27 The Art of Depression | 313

MINI-EXCERPT:  Film and pop culture representations are where Bigger and his buddies see white models of masculinity, especially the hard-boiled characters, that are both out of reach and dangerously attractive. They do not have in their own lives the kind of control that movie characters do, so they affect tough-guy roles as compensation for their own social impotence. Their affectations are cover for their fear. This lack of a fixed standpoint, this “double-consciousness,” in Wright’s novel was described by the African American social critic W. E. B. Du Bois and by the Martiniquan social critic Frantz Fanon. It is the experience of having to see oneself at all times, from a lower position on the gradient of social power, from the standpoint of one’s own experience, constantly attending to the perceptions of oneself by the more powerful.


28 Homos and Harlots | 328

MINI-EXCERPT:  The study of the somatic landscape for clues to sexual predisposition began with the study of the bodies—living and dead—of African women. Comparative anatomists claimed from the mid-nineteenth century until World War II that black women had differing sexual anatomies from white women—specifically, larger clitorises. This claim was used to support the idea that black women were naturally more lascivious than their white counterparts, who, it was also claimed, had tiny, well-hooded (modest?) clitorises. This symbolism mapped perfectly onto notions of a chaste “white womanhood” and the un-rape-ability of black women; but it was also transferred to the idea of sexual inversion—later called homosexuality—when the claim was made that same-sex attraction in females could be identified by the presence of a prominent clitoris. This claim was made in medical journals well into the twentieth century.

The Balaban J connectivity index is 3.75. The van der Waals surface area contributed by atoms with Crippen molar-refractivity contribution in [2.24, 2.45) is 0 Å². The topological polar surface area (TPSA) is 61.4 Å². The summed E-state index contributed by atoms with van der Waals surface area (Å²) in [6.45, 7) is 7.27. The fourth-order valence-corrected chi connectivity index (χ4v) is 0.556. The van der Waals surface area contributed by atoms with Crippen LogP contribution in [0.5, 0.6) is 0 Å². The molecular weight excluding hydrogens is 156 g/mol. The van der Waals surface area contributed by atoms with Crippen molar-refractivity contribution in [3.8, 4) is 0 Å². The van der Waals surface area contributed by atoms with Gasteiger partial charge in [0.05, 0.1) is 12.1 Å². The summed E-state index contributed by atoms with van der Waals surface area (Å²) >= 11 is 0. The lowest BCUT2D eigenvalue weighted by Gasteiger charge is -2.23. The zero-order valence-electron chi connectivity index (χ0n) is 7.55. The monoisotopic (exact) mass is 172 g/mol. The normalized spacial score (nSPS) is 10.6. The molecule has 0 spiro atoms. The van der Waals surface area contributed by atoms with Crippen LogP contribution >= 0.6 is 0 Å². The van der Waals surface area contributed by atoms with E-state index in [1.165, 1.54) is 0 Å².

29 Second World War | 340

MINI-EXCERPT:  Even as recently as my own tenure with special operations in the military, where I worked alongside Latinos and Pacific Islanders in substantial numbers within mostly “white” units (true of Special Forces, Rangers, SEALs, and the more secretive counterterrorism outfits), negrophobia exerted a cohesive effect between nonblack ethnicities and “whites.” Expressions of dislike or disdain for African Americans were common among these nonblack members, and validated the nonblack nonwhites as normative, as honorary white men.